It takes constant vigilance to maintain compliance and protect your data against breaches. SOC 2 is a set of guidelines meant to help companies secure their data environment. Specifically, this regulation applies to businesses that store customer data on the cloud.
SOC 2 certification sends a strong message that your organization prioritizes the critical attributes of availability, confidentiality, privacy, processing integrity, and security. It shows that you’ve enacted measures for securing your data environment. Although SOC 2 certification alone doesn’t prove that your organization is 100% secure, it’s an excellent place to start and helps instill trust among your customers and vendors.
The Foundations of SOC 2
Previously, the Statement of Auditing Standards No. 70 (SAS 70) was the standard for evaluating service organizations. The standards were enacted in the early 1990s, and Certified Public Accountants conducted the audits. These audits were performed to establish and report the efficacy of organizations’ internal financial controls.
SOC 1 and SOC 2 reports were introduced in 2010 by the American Institute of Certified Public Accountants (AICPA). Their purpose was to address the need for organizations to validate and communicate the status of their data environment publicly. Today, SOC 2 reports are primarily written on audits undertaken against the Trust Services Criteria. Therefore, getting certified shows your organization’s maturity around data security and business processes.
A Breakdown of the SOC 2 Trust Services Criteria
The Trust Services Criteria are classified under the following categories:
Systems and information therein should be available for use and operation at all times to ensure that the entity’s objectives are met.
Your system should be protected against unauthorized access as well as the unauthorized disclosure of data. Besides, measures should be implemented to prevent damage to the system, which might compromise the confidentiality, privacy, availability, and integrity of your data.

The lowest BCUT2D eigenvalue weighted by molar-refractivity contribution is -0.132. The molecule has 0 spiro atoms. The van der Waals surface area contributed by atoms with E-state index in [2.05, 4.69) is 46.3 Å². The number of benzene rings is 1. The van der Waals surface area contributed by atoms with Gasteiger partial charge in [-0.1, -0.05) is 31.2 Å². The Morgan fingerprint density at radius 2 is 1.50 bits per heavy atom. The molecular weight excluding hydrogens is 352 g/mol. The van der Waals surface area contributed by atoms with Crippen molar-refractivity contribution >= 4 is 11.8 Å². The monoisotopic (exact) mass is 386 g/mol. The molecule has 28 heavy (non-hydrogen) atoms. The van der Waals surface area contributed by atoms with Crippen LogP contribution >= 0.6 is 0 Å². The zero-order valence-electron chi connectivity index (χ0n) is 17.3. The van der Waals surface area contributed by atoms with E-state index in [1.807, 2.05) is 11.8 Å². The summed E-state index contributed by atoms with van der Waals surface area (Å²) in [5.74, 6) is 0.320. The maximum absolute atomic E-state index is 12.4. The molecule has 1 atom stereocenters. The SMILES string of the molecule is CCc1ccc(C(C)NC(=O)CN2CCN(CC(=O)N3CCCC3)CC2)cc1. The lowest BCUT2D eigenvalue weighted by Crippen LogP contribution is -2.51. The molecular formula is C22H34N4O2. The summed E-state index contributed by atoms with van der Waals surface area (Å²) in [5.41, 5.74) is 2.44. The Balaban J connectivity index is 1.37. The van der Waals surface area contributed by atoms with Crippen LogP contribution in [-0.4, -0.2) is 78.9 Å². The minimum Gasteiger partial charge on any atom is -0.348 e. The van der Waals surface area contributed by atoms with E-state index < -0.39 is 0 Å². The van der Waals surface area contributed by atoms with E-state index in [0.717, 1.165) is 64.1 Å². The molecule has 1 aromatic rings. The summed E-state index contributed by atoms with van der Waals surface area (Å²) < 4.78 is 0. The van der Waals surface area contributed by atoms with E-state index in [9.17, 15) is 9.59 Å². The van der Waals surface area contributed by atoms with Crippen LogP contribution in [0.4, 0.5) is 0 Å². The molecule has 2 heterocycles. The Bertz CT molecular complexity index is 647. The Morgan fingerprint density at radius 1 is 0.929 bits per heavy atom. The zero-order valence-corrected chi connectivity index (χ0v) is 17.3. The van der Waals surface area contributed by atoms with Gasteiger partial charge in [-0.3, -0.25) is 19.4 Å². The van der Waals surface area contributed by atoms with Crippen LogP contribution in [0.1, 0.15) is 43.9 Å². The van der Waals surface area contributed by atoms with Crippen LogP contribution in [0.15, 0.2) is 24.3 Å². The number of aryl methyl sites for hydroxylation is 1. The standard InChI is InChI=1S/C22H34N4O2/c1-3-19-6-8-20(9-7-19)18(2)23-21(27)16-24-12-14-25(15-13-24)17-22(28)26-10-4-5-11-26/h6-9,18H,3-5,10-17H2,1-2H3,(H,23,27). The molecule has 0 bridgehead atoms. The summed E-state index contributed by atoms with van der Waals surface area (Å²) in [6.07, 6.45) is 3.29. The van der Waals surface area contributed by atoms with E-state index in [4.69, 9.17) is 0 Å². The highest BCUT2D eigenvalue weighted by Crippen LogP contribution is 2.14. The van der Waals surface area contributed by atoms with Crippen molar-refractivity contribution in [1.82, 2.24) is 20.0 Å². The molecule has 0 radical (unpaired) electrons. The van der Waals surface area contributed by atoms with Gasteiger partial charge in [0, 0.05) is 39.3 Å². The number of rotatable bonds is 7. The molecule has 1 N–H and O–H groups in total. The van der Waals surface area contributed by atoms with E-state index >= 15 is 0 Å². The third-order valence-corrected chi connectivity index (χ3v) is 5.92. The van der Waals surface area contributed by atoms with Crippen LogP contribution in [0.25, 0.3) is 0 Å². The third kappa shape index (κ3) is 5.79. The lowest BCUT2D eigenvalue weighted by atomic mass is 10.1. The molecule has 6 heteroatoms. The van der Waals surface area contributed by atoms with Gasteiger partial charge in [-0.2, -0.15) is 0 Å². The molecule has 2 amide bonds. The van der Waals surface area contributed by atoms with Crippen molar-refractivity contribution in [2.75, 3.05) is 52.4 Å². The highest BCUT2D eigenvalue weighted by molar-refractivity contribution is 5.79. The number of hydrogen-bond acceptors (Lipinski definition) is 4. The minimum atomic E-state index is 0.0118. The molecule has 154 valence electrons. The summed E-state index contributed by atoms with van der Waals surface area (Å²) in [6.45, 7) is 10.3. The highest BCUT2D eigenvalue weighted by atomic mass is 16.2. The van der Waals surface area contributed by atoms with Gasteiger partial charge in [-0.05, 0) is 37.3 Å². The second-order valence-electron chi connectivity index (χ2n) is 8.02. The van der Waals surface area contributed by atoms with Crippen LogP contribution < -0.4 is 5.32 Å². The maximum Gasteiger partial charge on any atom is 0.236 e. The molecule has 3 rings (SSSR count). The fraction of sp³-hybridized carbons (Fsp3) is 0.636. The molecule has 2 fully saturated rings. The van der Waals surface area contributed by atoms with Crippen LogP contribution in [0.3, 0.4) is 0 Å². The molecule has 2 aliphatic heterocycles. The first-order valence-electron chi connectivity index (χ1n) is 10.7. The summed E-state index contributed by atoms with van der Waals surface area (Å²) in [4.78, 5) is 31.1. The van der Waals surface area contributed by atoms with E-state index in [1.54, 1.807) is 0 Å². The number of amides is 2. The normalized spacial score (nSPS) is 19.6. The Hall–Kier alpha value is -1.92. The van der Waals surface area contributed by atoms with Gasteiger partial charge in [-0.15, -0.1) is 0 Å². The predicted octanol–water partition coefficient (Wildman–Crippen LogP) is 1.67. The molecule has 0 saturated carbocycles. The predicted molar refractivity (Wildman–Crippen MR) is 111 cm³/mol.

Data that is designated as confidential should be protected to ensure that your organization’s objectives are met.
- Processing Integrity
Your system’s data processing should be accurate, timely, valid, and authorized.
Personal information should be collected, used, stored, transmitted, disclosed, and disposed of responsibly.
SOC audits are generally organized around the five Trust Services Criteria, which are also referred to as Trust Principles. When an audit is performed, you will choose the principles that you want the SOC 2 auditor to attest to. Thus, you need to make a business decision guided by what’s essential to your clients.
In most cases, the privacy principle isn’t included in SOC 2 audits. Although this trust service criterion is valuable, most organizations center their data privacy efforts on EU regulations such as GDPR or HIPAA compliance. Most European organizations undertake audits against their standards, instead of SOC 2.
How Are SOC 2 Audits Conducted?
The AICPA defines SOC 2’s reporting standards. Therefore, all audits should be signed off by licensed CPAs. For your company to attain SOC 2 certification, it needs six to twelve months to prepare for the audit. Preparation entails identifying systems that need to be audited, developing procedures and policies to guide the audit, and implementing security controls to minimize risks.
Once you are ready for an audit, you need to hire an auditor. The audit process involves scoping, on-site visits, and the collection of relevant documentation. During an on-site visit, the auditor will interview staff and review the submitted material. Scoping primarily involves determining the type of audit that you want to be undertaken. You can either choose to undergo a SOC Type I or Type II audit.
- SOC Type I audits are conducted against the five Trust Services Criteria at once. This is done to determine whether the relevant security controls that you have in place are appropriately designed.
- SOC Type II audits are conducted over a more extended period. The initial audit often covers six months, then one year after that. A Type II audit seeks to determine the effectiveness of the controls that were in place over a specified period.
It’s easy to prepare for and conduct Type I audits because the auditor won’t have to review historical data. Although Type II audits take more time than Type I audits, they are more valuable to your organization. They report on what your organization is doing to safeguard its data environment, rather than what you intend to do. Organizations should work towards the Type II report since it gives them a more in-depth insight into their data security. In the long run, Type II reports also offer financial savings to organizations.
Your company can benefit from establishing a level of trust with its customers and other stakeholders. Every company collects personally identifiable information from its customers. Therefore, you should be concerned with how the information is protected. SOC 2 compliance enables you to protect your data environment better, besides giving you the external validation that you are managing risks appropriately.